By offering to shoot the killers of Robert McCartney, The IRA has further tarnished the image of Sinn Féin, writes Suzanne Breen
The IRA still regards itself as the one true army and the legitimate government of the Republic. Where does that leave Ahern's government? And what does it mean for the peace process? By Brendan O'Brien
Richard O'Rawe's own memory of the hunger strikes is flawed, and his assertions are wrong, writes Denis O'Hearn, the author of a forthcoming biography of Bobby Sands
IRA today are up to the same old tricks and facing same the obstacles as the old IRA did in the 1920s and 1930s. Conor Brady reports
^ Though they didn't specifically authorise the Northern Bank robbery, senior Sinn Féin members on the IRA Army Council sanctioned the principle of armed robberies, writes Suzanne Breen
Is Gerry Adams about to make another momentous phone call? Just before the explosion at Canary Wharf in February 1996, which ended the IRA's first ceasefire, the Sinn Féin president rang the White House to warn of disturbing news.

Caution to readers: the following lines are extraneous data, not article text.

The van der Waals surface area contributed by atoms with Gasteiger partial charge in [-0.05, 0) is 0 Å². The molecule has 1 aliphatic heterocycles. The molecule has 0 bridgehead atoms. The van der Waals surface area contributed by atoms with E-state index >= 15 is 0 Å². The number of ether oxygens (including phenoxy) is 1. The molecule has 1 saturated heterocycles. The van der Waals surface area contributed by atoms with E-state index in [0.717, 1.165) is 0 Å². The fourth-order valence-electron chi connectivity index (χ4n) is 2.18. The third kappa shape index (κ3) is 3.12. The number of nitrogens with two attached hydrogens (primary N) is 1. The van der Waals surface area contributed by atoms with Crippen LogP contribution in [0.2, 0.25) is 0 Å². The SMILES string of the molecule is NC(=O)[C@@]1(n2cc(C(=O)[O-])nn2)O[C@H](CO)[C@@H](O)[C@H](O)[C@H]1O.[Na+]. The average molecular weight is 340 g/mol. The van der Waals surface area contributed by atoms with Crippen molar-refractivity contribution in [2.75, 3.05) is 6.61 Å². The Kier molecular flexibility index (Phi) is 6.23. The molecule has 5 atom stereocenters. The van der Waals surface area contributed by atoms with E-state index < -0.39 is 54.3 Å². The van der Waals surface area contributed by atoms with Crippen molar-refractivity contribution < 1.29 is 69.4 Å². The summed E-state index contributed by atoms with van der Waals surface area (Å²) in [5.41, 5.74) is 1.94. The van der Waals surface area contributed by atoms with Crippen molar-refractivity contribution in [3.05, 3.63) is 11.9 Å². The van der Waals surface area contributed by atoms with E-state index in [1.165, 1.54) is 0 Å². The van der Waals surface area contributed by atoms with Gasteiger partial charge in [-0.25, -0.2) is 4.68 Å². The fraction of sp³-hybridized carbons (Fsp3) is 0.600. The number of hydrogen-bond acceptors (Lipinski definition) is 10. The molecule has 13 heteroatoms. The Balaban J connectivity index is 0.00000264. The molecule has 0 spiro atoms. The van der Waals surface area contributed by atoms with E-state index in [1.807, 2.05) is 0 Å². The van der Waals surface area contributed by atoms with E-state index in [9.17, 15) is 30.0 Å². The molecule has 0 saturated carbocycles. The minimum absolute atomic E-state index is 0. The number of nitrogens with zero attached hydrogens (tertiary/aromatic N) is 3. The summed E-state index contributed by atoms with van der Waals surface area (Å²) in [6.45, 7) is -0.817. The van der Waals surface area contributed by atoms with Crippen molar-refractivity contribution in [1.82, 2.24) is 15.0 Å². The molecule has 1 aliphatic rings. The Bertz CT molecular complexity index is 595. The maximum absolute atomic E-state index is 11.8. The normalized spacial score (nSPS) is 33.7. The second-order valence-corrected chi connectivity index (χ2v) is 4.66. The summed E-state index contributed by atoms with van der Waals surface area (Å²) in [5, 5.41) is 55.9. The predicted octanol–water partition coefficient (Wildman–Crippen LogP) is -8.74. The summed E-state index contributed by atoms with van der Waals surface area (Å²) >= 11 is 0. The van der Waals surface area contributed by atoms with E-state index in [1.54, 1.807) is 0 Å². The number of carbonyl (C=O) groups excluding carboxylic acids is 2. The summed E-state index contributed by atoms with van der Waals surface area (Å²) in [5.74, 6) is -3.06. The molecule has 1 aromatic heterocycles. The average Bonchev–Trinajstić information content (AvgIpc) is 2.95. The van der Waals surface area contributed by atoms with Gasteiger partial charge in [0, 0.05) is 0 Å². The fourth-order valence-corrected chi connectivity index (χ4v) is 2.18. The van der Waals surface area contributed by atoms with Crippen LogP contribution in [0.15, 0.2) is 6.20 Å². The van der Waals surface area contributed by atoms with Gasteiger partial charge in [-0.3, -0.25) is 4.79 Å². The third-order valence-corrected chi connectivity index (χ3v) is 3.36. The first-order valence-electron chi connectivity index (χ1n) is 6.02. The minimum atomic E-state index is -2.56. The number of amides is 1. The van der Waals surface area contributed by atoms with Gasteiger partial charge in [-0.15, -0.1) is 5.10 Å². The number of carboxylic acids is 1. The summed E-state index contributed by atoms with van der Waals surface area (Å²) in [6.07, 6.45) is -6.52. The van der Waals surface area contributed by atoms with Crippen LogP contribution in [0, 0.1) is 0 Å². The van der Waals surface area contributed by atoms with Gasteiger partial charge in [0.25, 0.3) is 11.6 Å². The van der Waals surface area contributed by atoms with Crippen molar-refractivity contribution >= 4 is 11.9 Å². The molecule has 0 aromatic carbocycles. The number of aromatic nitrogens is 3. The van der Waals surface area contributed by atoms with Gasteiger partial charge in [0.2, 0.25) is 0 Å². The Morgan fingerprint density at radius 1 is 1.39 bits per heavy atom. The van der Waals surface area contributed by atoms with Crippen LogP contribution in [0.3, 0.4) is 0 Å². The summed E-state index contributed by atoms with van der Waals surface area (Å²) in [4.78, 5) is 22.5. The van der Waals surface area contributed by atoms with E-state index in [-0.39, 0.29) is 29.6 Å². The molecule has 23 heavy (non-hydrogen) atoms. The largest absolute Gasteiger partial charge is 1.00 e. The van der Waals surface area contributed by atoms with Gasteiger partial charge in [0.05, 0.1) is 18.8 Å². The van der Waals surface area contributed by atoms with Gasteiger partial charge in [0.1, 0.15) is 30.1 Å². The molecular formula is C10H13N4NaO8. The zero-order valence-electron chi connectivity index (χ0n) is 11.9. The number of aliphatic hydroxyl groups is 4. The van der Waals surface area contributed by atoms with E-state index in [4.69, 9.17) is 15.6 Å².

The report of the Independent Monitoring Commission is an irrelevance. An irrelevance even if any independent credibility could be attached to its findings. On Thursday (10 February) it concluded the IRA was responsible for a series of robberies, including the Northern Bank robbery on 10 December and that senior Sinn Féin people, by which it means Gerry Adams and Martin McGuiness, approved of these robberies in advance.
In a week when Gordon Brown was alleged to have said to Tony Blair: "I would not believe a word you say to me", Bertie echoed the same sentiments to Gerry Adams. The continued denial by the republican movement of involvement in the Northern Bank heist is typical of the choreography and bare faced cheek we expect from Sinn Féin – the Arms and Armani party.
The fall-out from the bank heist continues, but the North's biggest nationalist party are unlikely to find themselves out in the cold.
Suzanne Breen reports on developments since the robbery
We sat in a small café, opposite the prison, waiting for clearance from the authorities for our visit. El Modelo is situated in an extremely poor quarter of Bogota and the people around us represented the marginalised in this divided and dangerous country. Thousands have been displaced from the countryside.